The ambulance crew said Lisabeth’s blood pressure was high and that — based on his slow speech — he appeared to be on some type of narcotic, according to Dobler’s incident report. In that same report, Dobler said he asked Lisabeth whether he was on a narcotic. His report doesn’t reflect a yes or no answer from Lisabeth, who instead said he was scratching his nose because he was hot and sweating.
Dobler testified that he did not ask Lisabeth to submit to any standardized field sobriety tests — such as standing on one leg — because he was concerned Lisabeth was overdosing. But his department’s policies list several alternative sobriety tests that should be done under that scenario, including reciting a portion of the alphabet. Further, after he was arrested and taken to jail, Lisabeth refused to submit to a blood test to determine if he had been driving on drugs.
The Atlanta Police Department did not make Dobler available for an interview, so it is unknown why he did not seek a search warrant to get a blood sample from Lisabeth. An Atlanta police spokesman pointed to his department’s policy, which makes seeking such a search warrant optional.
In contrast, Gwinnett County’s policy appears to say that practice is mandatory for certain officers under similar circumstances. It’s optional in Cobb County — with approval from a supervisor. In Dunwoody, where Police Chief Billy Grogan disagrees with forcibly taking blood from DUI suspects, the Police Department’s policy prohibits officers from seeking the warrants. The Cherokee County Sheriff’s Office and the DeKalb County Police Department have no written policies specifically addressing the matter, though their officers do use the warrants.
Several current and former prosecutors who reviewed Lisabeth’s case for the AJC criticized how Atlanta police handled it. The police could have summoned an officer with more experience to the scene to help, gotten Lisabeth to a safe place — given the fear that he was overdosing — and conducted some sobriety tests and then obtained a search warrant to draw his blood when he refused to submit to the test, said Morris “Mo” Wiltshire, a former prosecutor and now an Athens-based criminal defense attorney with extensive experience handling DUI cases.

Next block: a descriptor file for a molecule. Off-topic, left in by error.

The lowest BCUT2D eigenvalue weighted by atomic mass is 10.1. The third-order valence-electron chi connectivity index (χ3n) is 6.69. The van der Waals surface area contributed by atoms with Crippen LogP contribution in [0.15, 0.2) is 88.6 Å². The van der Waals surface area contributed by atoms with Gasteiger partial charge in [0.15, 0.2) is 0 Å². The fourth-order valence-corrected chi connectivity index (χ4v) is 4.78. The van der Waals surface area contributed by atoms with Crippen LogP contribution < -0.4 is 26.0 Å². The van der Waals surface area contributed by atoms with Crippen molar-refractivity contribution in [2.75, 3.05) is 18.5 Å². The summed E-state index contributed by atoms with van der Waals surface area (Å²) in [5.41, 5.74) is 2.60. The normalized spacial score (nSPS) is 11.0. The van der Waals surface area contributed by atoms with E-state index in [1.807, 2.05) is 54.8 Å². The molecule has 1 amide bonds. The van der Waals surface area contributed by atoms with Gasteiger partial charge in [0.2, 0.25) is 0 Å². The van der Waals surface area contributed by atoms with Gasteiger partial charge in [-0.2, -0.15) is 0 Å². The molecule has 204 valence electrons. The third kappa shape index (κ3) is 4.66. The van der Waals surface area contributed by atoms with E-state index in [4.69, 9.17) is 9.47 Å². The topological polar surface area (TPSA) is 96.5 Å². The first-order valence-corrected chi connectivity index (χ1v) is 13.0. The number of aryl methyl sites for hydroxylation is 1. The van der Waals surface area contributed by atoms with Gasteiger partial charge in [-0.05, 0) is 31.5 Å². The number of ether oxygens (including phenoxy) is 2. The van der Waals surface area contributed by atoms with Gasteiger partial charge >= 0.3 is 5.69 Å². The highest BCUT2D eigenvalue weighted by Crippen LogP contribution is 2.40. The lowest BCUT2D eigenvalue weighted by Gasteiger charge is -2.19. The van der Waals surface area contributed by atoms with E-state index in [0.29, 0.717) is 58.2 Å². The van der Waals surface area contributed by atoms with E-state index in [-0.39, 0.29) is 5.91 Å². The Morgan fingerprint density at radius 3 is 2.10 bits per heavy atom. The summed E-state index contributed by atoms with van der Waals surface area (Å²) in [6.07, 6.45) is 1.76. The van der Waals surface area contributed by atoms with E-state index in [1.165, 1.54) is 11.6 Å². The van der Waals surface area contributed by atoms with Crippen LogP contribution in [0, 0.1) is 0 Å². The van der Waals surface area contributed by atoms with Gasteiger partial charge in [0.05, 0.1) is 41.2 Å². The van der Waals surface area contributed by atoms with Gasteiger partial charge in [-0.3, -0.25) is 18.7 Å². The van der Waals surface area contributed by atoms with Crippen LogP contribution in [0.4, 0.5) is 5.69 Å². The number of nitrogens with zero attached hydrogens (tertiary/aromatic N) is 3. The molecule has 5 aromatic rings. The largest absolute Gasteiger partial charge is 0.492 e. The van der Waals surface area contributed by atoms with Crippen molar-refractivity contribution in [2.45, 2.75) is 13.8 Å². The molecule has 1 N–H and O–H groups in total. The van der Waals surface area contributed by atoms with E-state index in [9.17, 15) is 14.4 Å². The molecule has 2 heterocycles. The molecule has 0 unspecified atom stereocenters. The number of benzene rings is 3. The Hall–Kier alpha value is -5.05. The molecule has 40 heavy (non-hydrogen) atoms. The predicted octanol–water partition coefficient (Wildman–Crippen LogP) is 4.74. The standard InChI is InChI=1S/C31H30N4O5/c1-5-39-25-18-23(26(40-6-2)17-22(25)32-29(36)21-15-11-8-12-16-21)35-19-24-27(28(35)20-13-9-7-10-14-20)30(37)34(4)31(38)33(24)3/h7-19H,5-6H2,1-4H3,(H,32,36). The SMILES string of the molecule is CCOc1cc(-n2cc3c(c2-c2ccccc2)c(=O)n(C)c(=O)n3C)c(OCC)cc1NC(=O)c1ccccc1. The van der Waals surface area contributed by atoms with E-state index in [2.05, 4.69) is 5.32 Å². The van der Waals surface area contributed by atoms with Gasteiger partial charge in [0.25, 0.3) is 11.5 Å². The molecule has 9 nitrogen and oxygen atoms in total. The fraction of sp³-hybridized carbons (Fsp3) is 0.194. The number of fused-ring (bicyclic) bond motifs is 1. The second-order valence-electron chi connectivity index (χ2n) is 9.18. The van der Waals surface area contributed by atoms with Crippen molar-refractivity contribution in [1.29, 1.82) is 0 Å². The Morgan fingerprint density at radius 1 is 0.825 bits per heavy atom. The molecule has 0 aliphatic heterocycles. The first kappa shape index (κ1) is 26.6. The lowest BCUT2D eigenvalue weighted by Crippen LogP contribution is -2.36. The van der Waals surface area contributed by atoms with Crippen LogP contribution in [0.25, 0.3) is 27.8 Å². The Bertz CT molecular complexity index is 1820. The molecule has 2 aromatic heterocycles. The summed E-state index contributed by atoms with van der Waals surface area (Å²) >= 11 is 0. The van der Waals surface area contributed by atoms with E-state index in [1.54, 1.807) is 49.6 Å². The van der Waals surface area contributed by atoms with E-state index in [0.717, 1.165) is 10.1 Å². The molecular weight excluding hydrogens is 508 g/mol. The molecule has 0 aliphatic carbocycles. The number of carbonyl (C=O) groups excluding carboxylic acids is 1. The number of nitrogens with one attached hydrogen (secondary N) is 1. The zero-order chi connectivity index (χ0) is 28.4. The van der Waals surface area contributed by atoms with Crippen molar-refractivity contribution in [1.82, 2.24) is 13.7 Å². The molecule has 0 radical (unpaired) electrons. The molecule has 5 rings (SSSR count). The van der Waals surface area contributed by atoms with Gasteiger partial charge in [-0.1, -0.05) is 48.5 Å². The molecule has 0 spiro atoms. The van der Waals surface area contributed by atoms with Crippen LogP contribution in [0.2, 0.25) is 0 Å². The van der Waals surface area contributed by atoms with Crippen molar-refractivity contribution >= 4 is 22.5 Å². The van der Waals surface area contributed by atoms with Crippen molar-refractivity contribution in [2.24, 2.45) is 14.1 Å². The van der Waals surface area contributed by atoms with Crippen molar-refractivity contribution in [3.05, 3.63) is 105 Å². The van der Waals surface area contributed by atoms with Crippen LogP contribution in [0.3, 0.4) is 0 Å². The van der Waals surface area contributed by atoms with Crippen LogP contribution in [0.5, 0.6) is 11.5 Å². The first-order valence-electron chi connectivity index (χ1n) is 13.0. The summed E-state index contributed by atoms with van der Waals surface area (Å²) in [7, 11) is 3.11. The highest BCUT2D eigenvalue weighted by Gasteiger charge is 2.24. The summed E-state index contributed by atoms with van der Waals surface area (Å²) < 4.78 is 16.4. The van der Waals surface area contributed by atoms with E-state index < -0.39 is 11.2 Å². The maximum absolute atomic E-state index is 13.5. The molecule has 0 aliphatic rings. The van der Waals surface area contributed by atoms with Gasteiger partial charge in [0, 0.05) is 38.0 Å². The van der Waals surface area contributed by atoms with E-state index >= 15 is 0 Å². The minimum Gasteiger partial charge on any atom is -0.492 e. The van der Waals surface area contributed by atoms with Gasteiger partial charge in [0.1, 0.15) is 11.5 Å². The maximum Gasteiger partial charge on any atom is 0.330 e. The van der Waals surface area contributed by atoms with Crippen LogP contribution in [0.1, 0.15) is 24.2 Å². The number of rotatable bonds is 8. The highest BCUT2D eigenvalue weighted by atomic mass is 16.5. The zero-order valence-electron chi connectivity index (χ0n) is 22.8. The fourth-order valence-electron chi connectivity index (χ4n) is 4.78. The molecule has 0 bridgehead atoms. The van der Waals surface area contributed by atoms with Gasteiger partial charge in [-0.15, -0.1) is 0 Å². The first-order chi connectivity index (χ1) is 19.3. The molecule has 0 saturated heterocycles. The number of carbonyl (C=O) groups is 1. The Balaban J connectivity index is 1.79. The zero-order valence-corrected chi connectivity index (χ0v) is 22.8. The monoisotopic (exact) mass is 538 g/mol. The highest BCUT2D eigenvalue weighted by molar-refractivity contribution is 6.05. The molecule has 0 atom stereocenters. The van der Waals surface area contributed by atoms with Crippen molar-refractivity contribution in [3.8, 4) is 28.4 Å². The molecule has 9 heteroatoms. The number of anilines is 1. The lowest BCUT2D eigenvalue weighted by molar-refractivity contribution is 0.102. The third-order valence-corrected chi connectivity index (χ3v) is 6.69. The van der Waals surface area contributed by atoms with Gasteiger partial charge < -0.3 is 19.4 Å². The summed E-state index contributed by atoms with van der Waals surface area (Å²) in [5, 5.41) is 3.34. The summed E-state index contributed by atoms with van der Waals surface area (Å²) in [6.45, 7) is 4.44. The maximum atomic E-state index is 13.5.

“It’s definitely a mess,” Wiltshire said of the case. Wiltshire predicted that if Lisabeth had been convicted of the DUI charge in Atlanta: “I don’t think there is any judge in the state that I have ever seen that would not have put this guy in jail for a significant period of time.”
But it takes time to obtain search warrants and busy police departments like the one in Atlanta must set priorities, particularly when they are also fighting violent crime, said Frank Rotondo, the executive director of the Georgia Association of Chiefs of Police, which is led by Atlanta Police Chief George Turner.
And an Atlanta police spokesman dismissed the idea that completing only a portion of the standardized field sobriety test would be effective. He declined to speculate about what could have happened if his department had gotten a sample of Lisabeth’s blood.